Walt Disney’s acquisition of 20th Century Fox should officially be approved by March, and any films that aren’t in production by then will likely be shelved by the new parent company. Barring a miracle, that will likely include Jeff Nichols’ planned Alien Nation remake, which would be a real loss to moviegoers.
For the uninitiated, Nichols is the talented independent filmmaker behind well-received small-scale pictures such as Take Shelter (2011), Mud (2012), and 2016’s Midnight Special and Loving. He’s an original storyteller capable of providing quite the spectacle on a limited budget. His projects are not very commercial, but they pack a lot of emotion.
Subscribe to Observer’s Entertainment Newsletter
That’s why it was surprising to hear that he was working on a remake of Alien Nation, a soft-boiled yet well-crafted 1988 sci-fi buddy cop movie set one year after an alien spacecraft carrying 300,000 extraterrestrials lands on Earth. The film focuses on racism and xenophobia through its two main characters, a human officer played by James Caan and his alien investigator partner played by Mandy Patinkin.
As it turned out, Nichols’ version was only tangentially related to the ’88 version and instead based more on his own idea. But Alien Nation would still represent the largest sandbox he has ever played in—a pseudo-blockbuster from an uncompromising director with a personal touch. Still, although Nichols was hard at work on the final version of the script as recently as late 2018, the Mouse House will likely put the brakes on the project.
However, it’s exactly the type of original, unexpected and timely project fans should want to flock to, especially as studios continue to homogenize the content we consume.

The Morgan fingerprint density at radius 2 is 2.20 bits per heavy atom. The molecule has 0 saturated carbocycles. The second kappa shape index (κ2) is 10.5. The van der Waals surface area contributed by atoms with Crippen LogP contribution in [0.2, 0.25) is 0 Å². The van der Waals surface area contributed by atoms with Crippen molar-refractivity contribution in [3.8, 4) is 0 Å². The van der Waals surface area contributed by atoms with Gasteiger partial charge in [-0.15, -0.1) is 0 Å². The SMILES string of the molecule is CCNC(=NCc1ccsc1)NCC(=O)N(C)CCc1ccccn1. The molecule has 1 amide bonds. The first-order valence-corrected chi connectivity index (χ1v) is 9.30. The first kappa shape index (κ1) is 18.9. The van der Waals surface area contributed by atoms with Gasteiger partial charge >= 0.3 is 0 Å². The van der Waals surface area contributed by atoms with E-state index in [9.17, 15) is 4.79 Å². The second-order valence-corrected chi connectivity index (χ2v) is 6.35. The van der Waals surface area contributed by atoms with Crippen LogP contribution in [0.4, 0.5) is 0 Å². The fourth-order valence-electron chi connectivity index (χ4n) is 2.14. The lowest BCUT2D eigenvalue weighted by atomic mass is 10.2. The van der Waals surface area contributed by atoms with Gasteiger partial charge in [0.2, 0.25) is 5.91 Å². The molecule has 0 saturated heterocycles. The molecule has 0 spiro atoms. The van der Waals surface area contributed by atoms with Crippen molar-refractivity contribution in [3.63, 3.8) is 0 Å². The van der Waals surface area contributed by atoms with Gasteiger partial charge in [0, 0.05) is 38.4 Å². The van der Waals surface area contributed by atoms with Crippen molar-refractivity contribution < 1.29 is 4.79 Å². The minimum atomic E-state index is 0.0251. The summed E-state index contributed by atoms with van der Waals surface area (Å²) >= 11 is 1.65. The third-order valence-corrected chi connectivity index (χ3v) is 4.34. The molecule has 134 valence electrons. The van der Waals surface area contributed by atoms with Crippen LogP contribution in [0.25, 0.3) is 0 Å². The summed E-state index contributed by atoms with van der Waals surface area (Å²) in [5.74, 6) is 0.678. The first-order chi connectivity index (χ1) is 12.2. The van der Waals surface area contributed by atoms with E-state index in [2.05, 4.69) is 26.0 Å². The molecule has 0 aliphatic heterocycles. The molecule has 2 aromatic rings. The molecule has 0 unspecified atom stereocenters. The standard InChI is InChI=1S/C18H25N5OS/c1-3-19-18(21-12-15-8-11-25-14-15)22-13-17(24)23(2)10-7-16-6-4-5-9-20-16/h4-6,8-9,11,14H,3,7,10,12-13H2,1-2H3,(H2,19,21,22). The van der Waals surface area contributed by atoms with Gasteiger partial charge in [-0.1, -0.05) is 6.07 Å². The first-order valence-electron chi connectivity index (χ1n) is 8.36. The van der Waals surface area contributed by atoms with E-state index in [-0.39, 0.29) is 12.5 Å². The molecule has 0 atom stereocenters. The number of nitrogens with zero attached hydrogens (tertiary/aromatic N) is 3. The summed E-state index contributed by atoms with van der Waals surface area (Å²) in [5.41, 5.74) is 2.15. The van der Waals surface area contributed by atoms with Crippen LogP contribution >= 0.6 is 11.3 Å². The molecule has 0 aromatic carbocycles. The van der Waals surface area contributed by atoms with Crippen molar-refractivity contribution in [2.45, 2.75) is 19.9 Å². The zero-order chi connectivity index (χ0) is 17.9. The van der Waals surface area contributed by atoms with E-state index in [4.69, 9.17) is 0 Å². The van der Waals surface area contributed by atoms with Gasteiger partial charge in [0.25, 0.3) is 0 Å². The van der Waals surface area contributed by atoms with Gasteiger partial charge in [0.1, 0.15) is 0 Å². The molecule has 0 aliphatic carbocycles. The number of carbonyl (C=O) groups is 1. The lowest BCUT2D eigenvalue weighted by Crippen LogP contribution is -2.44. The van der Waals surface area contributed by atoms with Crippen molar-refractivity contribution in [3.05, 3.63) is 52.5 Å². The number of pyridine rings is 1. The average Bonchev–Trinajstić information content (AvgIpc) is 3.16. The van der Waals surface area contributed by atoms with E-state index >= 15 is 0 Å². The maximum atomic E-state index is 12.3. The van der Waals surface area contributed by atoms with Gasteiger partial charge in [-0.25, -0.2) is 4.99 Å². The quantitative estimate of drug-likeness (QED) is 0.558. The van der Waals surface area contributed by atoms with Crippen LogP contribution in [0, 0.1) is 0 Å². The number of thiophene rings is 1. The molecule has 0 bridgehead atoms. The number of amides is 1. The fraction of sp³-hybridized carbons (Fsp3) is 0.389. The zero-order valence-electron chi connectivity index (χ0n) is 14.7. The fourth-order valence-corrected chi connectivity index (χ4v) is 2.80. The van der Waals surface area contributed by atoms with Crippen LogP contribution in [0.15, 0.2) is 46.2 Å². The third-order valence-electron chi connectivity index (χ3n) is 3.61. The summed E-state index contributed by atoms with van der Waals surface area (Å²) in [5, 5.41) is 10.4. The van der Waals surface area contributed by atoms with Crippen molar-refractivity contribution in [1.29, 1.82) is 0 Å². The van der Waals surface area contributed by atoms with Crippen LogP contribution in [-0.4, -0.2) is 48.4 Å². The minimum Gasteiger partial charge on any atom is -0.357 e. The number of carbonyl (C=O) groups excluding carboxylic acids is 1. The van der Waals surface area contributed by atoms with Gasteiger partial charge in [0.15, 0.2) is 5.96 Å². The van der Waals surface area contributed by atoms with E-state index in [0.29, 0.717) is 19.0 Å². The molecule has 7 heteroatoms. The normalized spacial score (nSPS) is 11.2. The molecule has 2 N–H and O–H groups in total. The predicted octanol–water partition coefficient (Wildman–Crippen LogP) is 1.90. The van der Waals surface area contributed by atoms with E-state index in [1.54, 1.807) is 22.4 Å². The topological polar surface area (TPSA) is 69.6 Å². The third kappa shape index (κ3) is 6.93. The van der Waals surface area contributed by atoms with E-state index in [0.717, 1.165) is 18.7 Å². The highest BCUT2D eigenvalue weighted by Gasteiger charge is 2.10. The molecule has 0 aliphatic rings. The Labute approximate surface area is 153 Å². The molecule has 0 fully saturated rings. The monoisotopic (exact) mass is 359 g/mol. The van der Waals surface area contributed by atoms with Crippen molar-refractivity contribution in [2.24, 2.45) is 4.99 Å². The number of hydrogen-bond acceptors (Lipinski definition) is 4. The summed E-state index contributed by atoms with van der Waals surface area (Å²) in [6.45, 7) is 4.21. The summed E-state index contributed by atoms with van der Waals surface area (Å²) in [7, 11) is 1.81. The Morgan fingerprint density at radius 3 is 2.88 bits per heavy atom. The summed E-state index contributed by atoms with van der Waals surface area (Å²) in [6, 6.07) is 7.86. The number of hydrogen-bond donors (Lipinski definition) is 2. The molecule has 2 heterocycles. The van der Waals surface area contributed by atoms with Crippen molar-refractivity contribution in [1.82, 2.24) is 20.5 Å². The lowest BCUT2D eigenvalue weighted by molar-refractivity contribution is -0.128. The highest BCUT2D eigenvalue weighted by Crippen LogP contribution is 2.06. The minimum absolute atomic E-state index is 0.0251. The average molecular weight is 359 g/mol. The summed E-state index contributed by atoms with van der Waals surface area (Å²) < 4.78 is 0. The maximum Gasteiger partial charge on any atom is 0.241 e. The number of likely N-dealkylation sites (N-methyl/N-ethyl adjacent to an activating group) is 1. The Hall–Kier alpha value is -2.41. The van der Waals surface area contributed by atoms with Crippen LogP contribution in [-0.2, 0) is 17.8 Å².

“It’s epic,” Nichols told the site /Film about his version last November. “I mean, it’s the biggest canvas I’ve ever painted on, but it 100 percent feels like a Jeff Nichols film, which I’m sure there are gonna be some Alien Nation fans out there that are like, ‘What the fuck?’ But my hope is… if people come to it just ready for a new story, that they’ll like it. And I put my heart and soul into it… There’s so much of me in it.”
Despite the stigma surrounding reboots, modern filmmaking techniques and updated sensibilities often allow studios to deliver worthy improvements on old hits—or misses (there’s at least one obscure ’90s film we’d love to see revamped on the big screen). Alien Nation is hardly an untouchable classic (unlike, say, this film). And while we understand the hesitation a major studio like Disney might have—Midnight Special bombed with less than $7 million against an $18 million budget—we also think filmmakers deserve a shot at upward mobility and shouldn’t feel pressured to just hop into the Marvel Cinematic Universe or head straight for a galaxy far, far away.
Jeff Nichols taking a stab at Alien Nation could result in the type of thought-provoking sci-fi thriller that earns respect from the corners of Hollywood that are often apprehensive to praise genre efforts (think Denis Villeneuve’s Arrival). It could also mark Nichols’ entry into a grander world of filmmaking and introduce him to more casual moviegoers unfamiliar with his previous work. It could be an unconventional treasure that, for once, uses existing intellectual property to tell a fresh story.
It’s just too bad that we’ll probably never see it.